By Kevin Yank

WD06: Jeremy Keith, “Explaining Ajax”

By Kevin Yank

Kevin Yank is reporting from the Web Directions South conference in Sydney, Australia.

As expected, Jeremy Keith gave a clear and entertaining introduction to AJAX at Web Directions South, today. I won’t rehash that material here, as we have plenty of good introductory material on SitePoint already.

Keith adopted a somewhat contrarian view when it comes to “desktop-like” AJAX applications like the web-based instant messaging application, Meebo, suggesting that there are better uses for AJAX than simply replicating desktop applications within the confines of a browser (and subject to the limitations of that environment). I tend to agree.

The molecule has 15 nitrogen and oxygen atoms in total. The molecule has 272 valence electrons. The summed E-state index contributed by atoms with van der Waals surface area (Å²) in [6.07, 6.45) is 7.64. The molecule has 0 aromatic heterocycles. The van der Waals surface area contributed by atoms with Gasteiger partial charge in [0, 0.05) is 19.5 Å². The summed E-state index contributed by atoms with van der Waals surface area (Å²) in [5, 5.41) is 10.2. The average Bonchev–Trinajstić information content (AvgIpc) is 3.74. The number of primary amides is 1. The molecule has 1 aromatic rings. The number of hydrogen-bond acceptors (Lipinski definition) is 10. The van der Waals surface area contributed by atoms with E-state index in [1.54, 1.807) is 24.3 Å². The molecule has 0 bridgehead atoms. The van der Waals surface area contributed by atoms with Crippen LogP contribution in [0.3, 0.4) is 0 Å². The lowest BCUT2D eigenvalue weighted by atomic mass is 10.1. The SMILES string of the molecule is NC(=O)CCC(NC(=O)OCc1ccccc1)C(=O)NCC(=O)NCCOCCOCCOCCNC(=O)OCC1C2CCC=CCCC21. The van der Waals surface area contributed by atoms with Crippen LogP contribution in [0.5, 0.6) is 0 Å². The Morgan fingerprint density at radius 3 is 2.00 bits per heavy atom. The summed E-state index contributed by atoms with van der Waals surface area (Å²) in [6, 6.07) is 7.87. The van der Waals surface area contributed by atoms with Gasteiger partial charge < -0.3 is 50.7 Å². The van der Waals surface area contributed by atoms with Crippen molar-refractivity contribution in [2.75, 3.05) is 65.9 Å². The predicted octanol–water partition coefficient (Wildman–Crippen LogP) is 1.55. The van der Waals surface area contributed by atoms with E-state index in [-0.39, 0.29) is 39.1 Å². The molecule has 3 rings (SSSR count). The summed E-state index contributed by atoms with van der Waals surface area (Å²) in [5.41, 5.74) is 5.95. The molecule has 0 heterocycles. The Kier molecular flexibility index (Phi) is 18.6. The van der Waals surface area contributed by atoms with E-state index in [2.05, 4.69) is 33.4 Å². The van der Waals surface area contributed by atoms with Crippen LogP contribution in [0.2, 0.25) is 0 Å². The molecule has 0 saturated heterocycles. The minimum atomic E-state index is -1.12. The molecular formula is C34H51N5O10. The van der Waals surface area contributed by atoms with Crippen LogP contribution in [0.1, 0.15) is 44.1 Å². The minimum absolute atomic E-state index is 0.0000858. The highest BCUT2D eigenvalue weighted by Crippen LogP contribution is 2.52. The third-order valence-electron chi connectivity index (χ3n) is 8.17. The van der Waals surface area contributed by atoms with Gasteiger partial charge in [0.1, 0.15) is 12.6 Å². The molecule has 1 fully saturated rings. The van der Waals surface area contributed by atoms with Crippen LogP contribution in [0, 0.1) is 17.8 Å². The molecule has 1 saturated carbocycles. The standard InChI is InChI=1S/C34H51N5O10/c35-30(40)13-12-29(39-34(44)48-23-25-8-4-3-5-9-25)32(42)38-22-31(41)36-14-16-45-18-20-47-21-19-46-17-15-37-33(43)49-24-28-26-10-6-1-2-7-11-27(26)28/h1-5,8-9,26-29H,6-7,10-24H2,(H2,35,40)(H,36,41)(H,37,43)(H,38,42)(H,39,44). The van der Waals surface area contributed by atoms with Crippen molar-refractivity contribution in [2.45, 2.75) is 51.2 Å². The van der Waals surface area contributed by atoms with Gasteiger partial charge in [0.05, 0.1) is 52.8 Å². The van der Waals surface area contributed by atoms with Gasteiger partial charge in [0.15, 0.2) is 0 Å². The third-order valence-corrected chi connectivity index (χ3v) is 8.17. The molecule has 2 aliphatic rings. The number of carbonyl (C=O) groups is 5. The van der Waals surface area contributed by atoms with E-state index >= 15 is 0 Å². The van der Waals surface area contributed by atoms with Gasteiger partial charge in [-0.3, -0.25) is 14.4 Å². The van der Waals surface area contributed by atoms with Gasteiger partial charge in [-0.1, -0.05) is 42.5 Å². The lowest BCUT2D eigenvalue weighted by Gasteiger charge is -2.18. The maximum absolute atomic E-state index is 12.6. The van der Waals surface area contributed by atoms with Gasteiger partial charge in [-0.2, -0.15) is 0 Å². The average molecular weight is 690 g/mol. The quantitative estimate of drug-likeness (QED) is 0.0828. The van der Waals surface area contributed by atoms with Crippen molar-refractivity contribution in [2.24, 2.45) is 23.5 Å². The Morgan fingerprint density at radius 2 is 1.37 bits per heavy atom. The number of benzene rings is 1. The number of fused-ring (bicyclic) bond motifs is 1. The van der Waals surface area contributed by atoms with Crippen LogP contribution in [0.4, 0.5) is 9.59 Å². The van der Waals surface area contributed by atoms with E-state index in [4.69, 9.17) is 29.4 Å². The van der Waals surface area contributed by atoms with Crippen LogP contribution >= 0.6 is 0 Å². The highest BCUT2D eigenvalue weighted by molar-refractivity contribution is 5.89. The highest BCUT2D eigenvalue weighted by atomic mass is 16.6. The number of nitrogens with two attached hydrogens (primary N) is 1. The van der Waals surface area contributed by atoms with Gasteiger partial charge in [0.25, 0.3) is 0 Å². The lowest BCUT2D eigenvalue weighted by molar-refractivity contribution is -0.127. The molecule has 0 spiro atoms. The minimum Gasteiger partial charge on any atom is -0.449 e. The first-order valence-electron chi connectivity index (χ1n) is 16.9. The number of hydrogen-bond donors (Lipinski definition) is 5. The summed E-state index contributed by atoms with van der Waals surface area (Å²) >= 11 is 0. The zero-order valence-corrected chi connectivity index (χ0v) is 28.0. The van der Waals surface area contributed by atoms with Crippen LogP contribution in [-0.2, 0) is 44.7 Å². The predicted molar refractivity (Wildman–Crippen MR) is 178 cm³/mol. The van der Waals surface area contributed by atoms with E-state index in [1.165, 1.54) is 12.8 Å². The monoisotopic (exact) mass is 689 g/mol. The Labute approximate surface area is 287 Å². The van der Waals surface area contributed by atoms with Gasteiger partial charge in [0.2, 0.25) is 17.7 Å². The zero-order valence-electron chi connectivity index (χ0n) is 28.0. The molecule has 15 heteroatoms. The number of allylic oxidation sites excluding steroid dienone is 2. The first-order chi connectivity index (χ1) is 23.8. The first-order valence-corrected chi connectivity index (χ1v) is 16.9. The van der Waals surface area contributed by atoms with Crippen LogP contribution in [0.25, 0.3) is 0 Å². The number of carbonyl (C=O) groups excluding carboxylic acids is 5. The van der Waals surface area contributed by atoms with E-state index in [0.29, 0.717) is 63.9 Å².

Keith also spent some time discussing the design challenges that arise from adding AJAX to your web site. High on his list were issues like providing status information and feedback about the otherwise silent server communication at the heart of every AJAX application.

Keith’s closing point was on the lack of accessibility of current AJAX applications, and how this is the single biggest challenge standing in the way of AJAX becoming an universal aspect of real-world web development.

This session will be podcast over the next few weeks on the Web Directions South blog.

  • While AJAX may not be accessible yet, it does have some appealing search engine optimization uses. It’s ability to draw from XML files on the fly to display data allows for ease of indexing for rich copy which is always a bonus.

  • Optimized,

    Can you provide some more detail on what you mean? I don’t see how storing your content in XML files that you retrieve with AJAX aids in search engine optimization. If anything, that would seem to be search engine suicide.

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